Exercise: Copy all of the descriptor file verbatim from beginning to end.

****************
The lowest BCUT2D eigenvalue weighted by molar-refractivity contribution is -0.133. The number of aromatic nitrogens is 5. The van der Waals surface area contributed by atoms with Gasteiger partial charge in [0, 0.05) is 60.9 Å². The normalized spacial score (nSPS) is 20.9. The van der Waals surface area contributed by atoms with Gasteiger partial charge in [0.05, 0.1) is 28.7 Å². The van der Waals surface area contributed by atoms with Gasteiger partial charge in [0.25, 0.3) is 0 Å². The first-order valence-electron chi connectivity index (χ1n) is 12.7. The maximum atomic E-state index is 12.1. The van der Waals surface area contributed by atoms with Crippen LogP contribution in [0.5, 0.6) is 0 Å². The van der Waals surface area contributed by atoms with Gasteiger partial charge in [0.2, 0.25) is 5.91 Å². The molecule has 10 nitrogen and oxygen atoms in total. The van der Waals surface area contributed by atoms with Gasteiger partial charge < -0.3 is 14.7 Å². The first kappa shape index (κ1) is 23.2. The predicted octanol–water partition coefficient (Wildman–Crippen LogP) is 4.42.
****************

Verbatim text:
The lowest BCUT2D eigenvalue weighted by molar-refractivity contribution is -0.133. The number of aromatic nitrogens is 5. The van der Waals surface area contributed by atoms with Gasteiger partial charge in [0, 0.05) is 60.9 Å². The normalized spacial score (nSPS) is 20.9. The van der Waals surface area contributed by atoms with Gasteiger partial charge in [0.05, 0.1) is 28.7 Å². The van der Waals surface area contributed by atoms with Gasteiger partial charge in [0.25, 0.3) is 0 Å². The first-order valence-electron chi connectivity index (χ1n) is 12.7. The maximum atomic E-state index is 12.1. The van der Waals surface area contributed by atoms with Crippen LogP contribution in [0.5, 0.6) is 0 Å². The van der Waals surface area contributed by atoms with Gasteiger partial charge in [0.2, 0.25) is 5.91 Å². The molecule has 10 nitrogen and oxygen atoms in total. The van der Waals surface area contributed by atoms with Gasteiger partial charge < -0.3 is 14.7 Å². The first kappa shape index (κ1) is 23.2. The predicted octanol–water partition coefficient (Wildman–Crippen LogP) is 4.42.